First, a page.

Salem’s 42 acres and port are ideal for a turbine terminal, Berry said.
“Salem’s natural deepwater harbor is very attractive to be able to bring vessels in and ship them out with big turbine components,” Berry said. “The fact that Salem has no overhead obstruction is very desirable.”
More than an eyesore?
While Salem may be “desirable” to the developer, residents of Marblehead’s West Shore should be taking a more critical view of the project, wrote Gregg Thibodeau of Marblehead, the author of a call to action circulated among members of the Naugus Head Association Dec. 5.
Thibodeau, retired engineer with over 40 years of experience and the father of two Marblehead firefighters, said he has done a close read of the port’s 500-plus-page permitting document, including the design plans for the port.
Through that research, he has come to believe that the project’s “major impact on Marblehead” has not been made plain in the community presentations to this point.
“You will also be disappointed as was I that there was no mention of the impact on Marblehead nor on the harbor’s extensive recreational boating activities,” he wrote.
To support the heavy wind turbines and their components, construction of the new 400-foot jetty wharf and the 416-foot-by-66-foot preassembly and load-out deck will require driving approximately 600 pilings into bedrock, Thibodeau noted.
He also noted the extensive dredging operation to provide the water depth needed for the large ships that will be coming in and out of the port.
As Thibodeau sees it, four major forms of pollution will impact Marblehead and Salem Harbor during both the construction of the facility and the ongoing assembly of the wind turbines: noise, lighting, water and air.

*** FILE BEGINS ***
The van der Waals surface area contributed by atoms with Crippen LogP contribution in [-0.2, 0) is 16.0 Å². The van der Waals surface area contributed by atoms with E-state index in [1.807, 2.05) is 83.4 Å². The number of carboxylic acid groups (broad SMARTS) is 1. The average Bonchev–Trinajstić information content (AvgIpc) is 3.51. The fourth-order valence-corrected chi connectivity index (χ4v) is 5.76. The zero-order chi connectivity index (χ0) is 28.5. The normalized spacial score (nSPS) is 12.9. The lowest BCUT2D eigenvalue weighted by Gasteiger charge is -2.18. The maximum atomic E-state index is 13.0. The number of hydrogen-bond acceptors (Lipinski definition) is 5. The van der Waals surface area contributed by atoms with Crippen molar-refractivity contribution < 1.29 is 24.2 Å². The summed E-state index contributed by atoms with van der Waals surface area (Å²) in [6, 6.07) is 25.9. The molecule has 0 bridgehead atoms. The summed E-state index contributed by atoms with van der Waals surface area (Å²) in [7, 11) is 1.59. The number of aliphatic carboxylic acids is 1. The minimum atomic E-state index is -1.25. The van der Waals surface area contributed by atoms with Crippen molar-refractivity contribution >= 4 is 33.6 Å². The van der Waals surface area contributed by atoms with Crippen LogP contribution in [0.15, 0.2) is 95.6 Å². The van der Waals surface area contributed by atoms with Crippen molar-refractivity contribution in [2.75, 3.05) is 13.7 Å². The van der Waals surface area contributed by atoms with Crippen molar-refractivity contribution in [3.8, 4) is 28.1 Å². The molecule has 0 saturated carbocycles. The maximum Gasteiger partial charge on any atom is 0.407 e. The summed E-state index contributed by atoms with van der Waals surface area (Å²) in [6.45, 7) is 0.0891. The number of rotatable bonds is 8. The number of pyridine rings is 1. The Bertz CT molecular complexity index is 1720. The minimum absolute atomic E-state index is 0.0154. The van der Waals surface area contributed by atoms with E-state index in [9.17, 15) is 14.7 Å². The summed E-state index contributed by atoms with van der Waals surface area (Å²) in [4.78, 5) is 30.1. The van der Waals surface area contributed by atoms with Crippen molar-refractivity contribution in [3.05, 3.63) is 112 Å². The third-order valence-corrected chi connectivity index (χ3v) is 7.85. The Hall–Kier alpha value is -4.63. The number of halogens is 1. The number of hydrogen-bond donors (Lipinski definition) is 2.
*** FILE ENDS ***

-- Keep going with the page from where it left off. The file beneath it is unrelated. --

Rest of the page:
“The noise from the 24×7 pounding pile driving alone will have a major impact on the quiet enjoyment of the harbor’s recreational users and Marblehead’s West Shore homeowners,” he wrote. “There will be an especially devastating impact if the work proceeds during the summer months, which seems to be the plan.”
To Thibodeau, it is obvious that the size of the windmills’ blades and towers will necessitate the use of heavy duty cranes and other equipment to unload them from the ships that will deliver the components, move them around the site during assembly, and then load them on the ships and barges for delivery.
That equipment, typically diesel-powered, will only add to the air and noise pollution, Thibodeau argued.
Thibodeau also has concerns about high-intensity lighting that might be used for overnight operations.
All of that is before even getting to the “major visual impact” on the harbor, Thibodeau continued.
Thibodeau urged his fellow Marbleheaders to engage with the permitting process.
“Comments during the permitting process can really make a difference in mitigating the impact on recreational boating and those of us who live on the West Shore,” he wrote.
He opined that a priority should be preventing the demolition and pile driving between May and October.
Thibodeau also suggested that West Shore residents should insist on setting reasonable times for the construction work to avoid excessive noise at night, as well as lighting designed to reduce the impact on boaters and West Shore residents, and remedial measures to minimize noise and emissions from the construction equipment.
“Now is the time to mobilize!” he concluded.
Kris Olson contributed to this article.